Bode brings ambitious mentality, player development roots to Marquette as assistant coach

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Steve Bode was an assistant coach for Marquette men’s soccer for eight seasons. (Photo courtesy of Marquette Athletics.)

Women’s soccer assistant coach Steve Bode is incredibly familiar with the city of Milwaukee. As a Marquette University High School and University of Wisconsin-Milwaukee graduate, Bode has spent much of his life in Brew City — especially at Marquette. 

“Marquette is a place that I know well and have spent time at,” Bode said in March. “My two older brothers went here, my dad went here, my grandpa went here, so Marquette means a lot to me. So when this opportunity came up, it was special.”

After his professional soccer career ended over a decade ago, Bode joined the Marquette men’s soccer staff, citing his passion for leadership and playing as his driving forces.

I kind of prided myself on being like a cerebral player and always trying to think ahead,” Bode said. “A lot of times, I was a leader on the field and was asked to be an extension of the coaching staff. So when I finished my playing career, the next best thing, I felt, was coaching.”

When men’s soccer head coach Louis Bennett was searching for an assistant coach for his staff, he knew the former player would be a good option.

“I knew his mentality — he was an insightful captain as a player,” Bennett said. “He had high standards but he had an appreciation for how people go about stuff.” 

Bode’s connection and relationship with Bennett helped him land a spot on Bennett’s staff after Bode hung up his cleats.

Bennett said Bode’s ability to “view the game through his own eyes” served the Golden Eagles well. At Marquette, Bode helped put together numerous top-15 ranked recruiting classes and assisted in developing 10 players to go on to play professionally including players like Louis Bennett II, Bryan Ciesiulka, Amilcar Herrera and Axel Sjoberg. 

“When you get to the stage as a young coach where you’re prepared to debate and respectfully go back and forth, that’s the best kind of assistant coaches to have,” Bennett said. “It was important that he saw the game through his own eyes but also knew what we needed.” 

Now Bode has transitioned over to the women’s game, currently serving as an assistant coach for MU women’s soccer under first-year head coach Frank Pelaez.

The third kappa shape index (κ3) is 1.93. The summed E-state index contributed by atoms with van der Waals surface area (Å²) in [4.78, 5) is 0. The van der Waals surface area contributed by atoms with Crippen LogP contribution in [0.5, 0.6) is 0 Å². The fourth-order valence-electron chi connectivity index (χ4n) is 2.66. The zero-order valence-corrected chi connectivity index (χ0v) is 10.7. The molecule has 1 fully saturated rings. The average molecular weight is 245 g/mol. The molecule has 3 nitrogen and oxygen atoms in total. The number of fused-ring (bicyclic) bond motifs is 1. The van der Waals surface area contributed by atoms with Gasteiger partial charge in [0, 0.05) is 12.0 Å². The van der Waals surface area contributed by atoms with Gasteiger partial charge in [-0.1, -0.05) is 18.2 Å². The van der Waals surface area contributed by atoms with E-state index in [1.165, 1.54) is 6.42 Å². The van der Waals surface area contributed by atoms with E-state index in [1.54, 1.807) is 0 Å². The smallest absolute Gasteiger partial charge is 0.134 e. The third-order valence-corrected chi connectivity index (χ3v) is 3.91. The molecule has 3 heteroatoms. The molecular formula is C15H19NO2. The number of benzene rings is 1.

Pelaez said he has considered Bode a Marquette guy from day one, even though he did not attend MU for his undergraduate years.

“When he did get here after he graduated from UWM, it was nice. He spent a lot of time watching our games as well on the women’s side because he just loves the game,” Pelaez said. “We were very successful at the time so I think anytime you’re around a team that is successful, without me knowing, he would watch a lot and try to see the culture.” 

But Bode’s coaching career has not only taken place in the Cream City. After an eight-year stint with the men’s team at MU, Bode headed out to Providence, Rhode Island, where he was an assistant coach at Brown University in 2016. 

“I wanted to get out of my comfort zone,” Bode said. “I really felt strongly that I needed to move on to grow and continue to grow and learn more about my coaching style and develop my own coaching philosophy.” 

In one season at Brown, Bode played a key role in the development of six All-Ivy League honorees. 

“In a place like Brown, you have a lot of young people who want to be successful,” Brown head coach Patrick Laughlin said. “If you’re helping them be successful, they’re going to be interested in more of that. He was able to demonstrate to them that he could improve them.” 

Bode’s ability to build credibility and relationships with players often stemmed from his experiences as a professional soccer player. 

“Whatever someone’s background is, it may provide an opportunity to open the door but you have to have the goods, you have to be able to help players become better,” Laughlin said. “Steve has a really good understanding of soccer and does a great job relating it.” 

From there, Bode joined Chicago FC United of the United Soccer League as the head coach in 2018.